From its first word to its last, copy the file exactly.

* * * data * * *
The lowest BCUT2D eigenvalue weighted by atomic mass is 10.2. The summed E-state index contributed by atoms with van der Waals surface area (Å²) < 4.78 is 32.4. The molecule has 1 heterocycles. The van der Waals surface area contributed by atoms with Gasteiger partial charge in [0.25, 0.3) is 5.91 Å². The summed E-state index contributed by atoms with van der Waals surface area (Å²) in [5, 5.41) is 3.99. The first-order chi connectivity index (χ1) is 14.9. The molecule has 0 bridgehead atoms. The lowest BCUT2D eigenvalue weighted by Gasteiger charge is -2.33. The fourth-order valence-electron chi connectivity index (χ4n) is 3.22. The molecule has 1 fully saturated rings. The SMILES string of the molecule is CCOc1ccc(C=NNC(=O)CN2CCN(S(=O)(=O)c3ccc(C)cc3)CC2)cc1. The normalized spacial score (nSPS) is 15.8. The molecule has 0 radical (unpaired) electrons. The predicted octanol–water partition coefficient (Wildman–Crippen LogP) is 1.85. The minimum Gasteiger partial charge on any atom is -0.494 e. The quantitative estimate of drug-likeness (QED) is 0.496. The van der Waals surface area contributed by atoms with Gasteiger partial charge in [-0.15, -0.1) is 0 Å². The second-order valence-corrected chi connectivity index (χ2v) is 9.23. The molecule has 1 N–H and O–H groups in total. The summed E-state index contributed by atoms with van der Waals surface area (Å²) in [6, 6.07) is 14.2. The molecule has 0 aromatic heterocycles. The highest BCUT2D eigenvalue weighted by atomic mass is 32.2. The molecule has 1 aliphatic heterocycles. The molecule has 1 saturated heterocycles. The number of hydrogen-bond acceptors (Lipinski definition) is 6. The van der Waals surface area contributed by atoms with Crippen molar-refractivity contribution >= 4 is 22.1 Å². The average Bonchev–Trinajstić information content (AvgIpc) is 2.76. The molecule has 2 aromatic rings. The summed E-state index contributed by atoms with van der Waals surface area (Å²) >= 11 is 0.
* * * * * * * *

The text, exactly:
The lowest BCUT2D eigenvalue weighted by atomic mass is 10.2. The summed E-state index contributed by atoms with van der Waals surface area (Å²) < 4.78 is 32.4. The molecule has 1 heterocycles. The van der Waals surface area contributed by atoms with Gasteiger partial charge in [0.25, 0.3) is 5.91 Å². The summed E-state index contributed by atoms with van der Waals surface area (Å²) in [5, 5.41) is 3.99. The first-order chi connectivity index (χ1) is 14.9. The molecule has 0 bridgehead atoms. The lowest BCUT2D eigenvalue weighted by Gasteiger charge is -2.33. The fourth-order valence-electron chi connectivity index (χ4n) is 3.22. The molecule has 1 fully saturated rings. The SMILES string of the molecule is CCOc1ccc(C=NNC(=O)CN2CCN(S(=O)(=O)c3ccc(C)cc3)CC2)cc1. The normalized spacial score (nSPS) is 15.8. The molecule has 0 radical (unpaired) electrons. The predicted octanol–water partition coefficient (Wildman–Crippen LogP) is 1.85. The minimum Gasteiger partial charge on any atom is -0.494 e. The quantitative estimate of drug-likeness (QED) is 0.496. The van der Waals surface area contributed by atoms with Gasteiger partial charge in [-0.15, -0.1) is 0 Å². The second-order valence-corrected chi connectivity index (χ2v) is 9.23. The molecule has 1 N–H and O–H groups in total. The summed E-state index contributed by atoms with van der Waals surface area (Å²) in [6, 6.07) is 14.2. The molecule has 0 aromatic heterocycles. The highest BCUT2D eigenvalue weighted by atomic mass is 32.2. The molecule has 1 aliphatic heterocycles. The molecule has 1 saturated heterocycles. The number of hydrogen-bond acceptors (Lipinski definition) is 6. The van der Waals surface area contributed by atoms with Crippen molar-refractivity contribution >= 4 is 22.1 Å². The average Bonchev–Trinajstić information content (AvgIpc) is 2.76. The molecule has 2 aromatic rings. The summed E-state index contributed by atoms with van der Waals surface area (Å²) >= 11 is 0.